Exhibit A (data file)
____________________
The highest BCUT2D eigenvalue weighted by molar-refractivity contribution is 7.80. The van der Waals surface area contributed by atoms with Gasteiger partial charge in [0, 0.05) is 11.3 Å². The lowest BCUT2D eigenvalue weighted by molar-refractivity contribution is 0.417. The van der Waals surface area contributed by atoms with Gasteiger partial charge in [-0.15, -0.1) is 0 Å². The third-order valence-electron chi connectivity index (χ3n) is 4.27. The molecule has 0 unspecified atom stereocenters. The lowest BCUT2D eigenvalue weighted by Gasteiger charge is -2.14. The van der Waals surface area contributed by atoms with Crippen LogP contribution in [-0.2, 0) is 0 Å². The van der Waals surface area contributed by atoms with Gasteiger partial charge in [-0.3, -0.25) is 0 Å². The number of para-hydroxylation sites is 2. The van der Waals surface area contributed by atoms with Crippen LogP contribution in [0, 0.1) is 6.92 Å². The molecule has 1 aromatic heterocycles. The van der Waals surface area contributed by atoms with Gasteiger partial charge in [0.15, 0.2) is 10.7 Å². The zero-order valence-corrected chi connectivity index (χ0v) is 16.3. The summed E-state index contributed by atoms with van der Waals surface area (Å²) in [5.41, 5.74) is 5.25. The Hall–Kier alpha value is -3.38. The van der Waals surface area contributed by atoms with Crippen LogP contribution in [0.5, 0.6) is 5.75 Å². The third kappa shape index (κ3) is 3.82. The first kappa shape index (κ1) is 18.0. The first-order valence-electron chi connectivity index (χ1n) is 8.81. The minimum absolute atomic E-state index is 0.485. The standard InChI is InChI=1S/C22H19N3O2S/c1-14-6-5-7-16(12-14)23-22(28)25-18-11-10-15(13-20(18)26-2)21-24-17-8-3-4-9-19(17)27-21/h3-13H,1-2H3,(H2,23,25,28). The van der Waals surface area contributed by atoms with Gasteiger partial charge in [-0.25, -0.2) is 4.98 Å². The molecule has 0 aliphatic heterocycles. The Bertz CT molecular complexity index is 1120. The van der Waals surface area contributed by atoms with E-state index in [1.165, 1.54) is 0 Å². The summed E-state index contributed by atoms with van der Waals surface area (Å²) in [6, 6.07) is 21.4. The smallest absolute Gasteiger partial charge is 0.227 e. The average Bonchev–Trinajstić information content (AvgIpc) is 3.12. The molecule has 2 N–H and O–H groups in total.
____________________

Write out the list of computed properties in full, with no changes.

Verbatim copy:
The highest BCUT2D eigenvalue weighted by molar-refractivity contribution is 7.80. The van der Waals surface area contributed by atoms with Gasteiger partial charge in [0, 0.05) is 11.3 Å². The lowest BCUT2D eigenvalue weighted by molar-refractivity contribution is 0.417. The van der Waals surface area contributed by atoms with Gasteiger partial charge in [-0.15, -0.1) is 0 Å². The third-order valence-electron chi connectivity index (χ3n) is 4.27. The molecule has 0 unspecified atom stereocenters. The lowest BCUT2D eigenvalue weighted by Gasteiger charge is -2.14. The van der Waals surface area contributed by atoms with Crippen LogP contribution in [-0.2, 0) is 0 Å². The van der Waals surface area contributed by atoms with Gasteiger partial charge in [-0.3, -0.25) is 0 Å². The number of para-hydroxylation sites is 2. The van der Waals surface area contributed by atoms with Crippen LogP contribution in [0, 0.1) is 6.92 Å². The molecule has 1 aromatic heterocycles. The van der Waals surface area contributed by atoms with Gasteiger partial charge in [0.15, 0.2) is 10.7 Å². The zero-order valence-corrected chi connectivity index (χ0v) is 16.3. The summed E-state index contributed by atoms with van der Waals surface area (Å²) in [5.41, 5.74) is 5.25. The Hall–Kier alpha value is -3.38. The van der Waals surface area contributed by atoms with Crippen LogP contribution in [0.5, 0.6) is 5.75 Å². The third kappa shape index (κ3) is 3.82. The first kappa shape index (κ1) is 18.0. The first-order valence-electron chi connectivity index (χ1n) is 8.81. The minimum absolute atomic E-state index is 0.485. The standard InChI is InChI=1S/C22H19N3O2S/c1-14-6-5-7-16(12-14)23-22(28)25-18-11-10-15(13-20(18)26-2)21-24-17-8-3-4-9-19(17)27-21/h3-13H,1-2H3,(H2,23,25,28). The van der Waals surface area contributed by atoms with Gasteiger partial charge in [-0.25, -0.2) is 4.98 Å². The molecule has 0 aliphatic heterocycles. The Bertz CT molecular complexity index is 1120. The van der Waals surface area contributed by atoms with E-state index in [1.165, 1.54) is 0 Å². The summed E-state index contributed by atoms with van der Waals surface area (Å²) in [6, 6.07) is 21.4. The smallest absolute Gasteiger partial charge is 0.227 e. The average Bonchev–Trinajstić information content (AvgIpc) is 3.12. The molecule has 2 N–H and O–H groups in total.